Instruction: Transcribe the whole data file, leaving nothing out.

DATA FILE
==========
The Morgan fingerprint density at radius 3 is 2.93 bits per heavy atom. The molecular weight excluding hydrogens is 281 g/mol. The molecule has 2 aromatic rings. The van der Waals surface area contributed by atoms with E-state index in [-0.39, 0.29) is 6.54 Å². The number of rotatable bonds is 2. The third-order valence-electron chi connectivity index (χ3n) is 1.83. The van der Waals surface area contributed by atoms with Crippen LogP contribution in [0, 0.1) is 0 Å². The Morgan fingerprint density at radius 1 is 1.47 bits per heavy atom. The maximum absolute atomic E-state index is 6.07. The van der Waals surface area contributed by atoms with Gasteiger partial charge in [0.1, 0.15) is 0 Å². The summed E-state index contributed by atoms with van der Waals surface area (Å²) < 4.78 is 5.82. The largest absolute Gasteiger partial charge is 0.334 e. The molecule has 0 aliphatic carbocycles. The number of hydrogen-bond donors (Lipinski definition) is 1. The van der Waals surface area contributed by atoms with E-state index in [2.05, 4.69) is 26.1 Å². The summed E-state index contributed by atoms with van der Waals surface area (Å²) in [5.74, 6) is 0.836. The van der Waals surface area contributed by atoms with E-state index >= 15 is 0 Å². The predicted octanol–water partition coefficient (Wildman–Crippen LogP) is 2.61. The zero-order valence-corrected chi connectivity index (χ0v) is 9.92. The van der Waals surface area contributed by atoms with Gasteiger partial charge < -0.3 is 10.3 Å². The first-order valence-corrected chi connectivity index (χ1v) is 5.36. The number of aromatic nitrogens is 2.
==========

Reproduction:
The Morgan fingerprint density at radius 3 is 2.93 bits per heavy atom. The molecular weight excluding hydrogens is 281 g/mol. The molecule has 2 aromatic rings. The van der Waals surface area contributed by atoms with E-state index in [-0.39, 0.29) is 6.54 Å². The number of rotatable bonds is 2. The third-order valence-electron chi connectivity index (χ3n) is 1.83. The van der Waals surface area contributed by atoms with Crippen LogP contribution in [0, 0.1) is 0 Å². The Morgan fingerprint density at radius 1 is 1.47 bits per heavy atom. The maximum absolute atomic E-state index is 6.07. The van der Waals surface area contributed by atoms with Gasteiger partial charge in [0.1, 0.15) is 0 Å². The summed E-state index contributed by atoms with van der Waals surface area (Å²) < 4.78 is 5.82. The largest absolute Gasteiger partial charge is 0.334 e. The molecule has 0 aliphatic carbocycles. The number of hydrogen-bond donors (Lipinski definition) is 1. The van der Waals surface area contributed by atoms with E-state index in [2.05, 4.69) is 26.1 Å². The summed E-state index contributed by atoms with van der Waals surface area (Å²) in [5.74, 6) is 0.836. The van der Waals surface area contributed by atoms with E-state index >= 15 is 0 Å². The predicted octanol–water partition coefficient (Wildman–Crippen LogP) is 2.61. The zero-order valence-corrected chi connectivity index (χ0v) is 9.92. The van der Waals surface area contributed by atoms with Gasteiger partial charge < -0.3 is 10.3 Å². The first-order valence-corrected chi connectivity index (χ1v) is 5.36. The number of aromatic nitrogens is 2.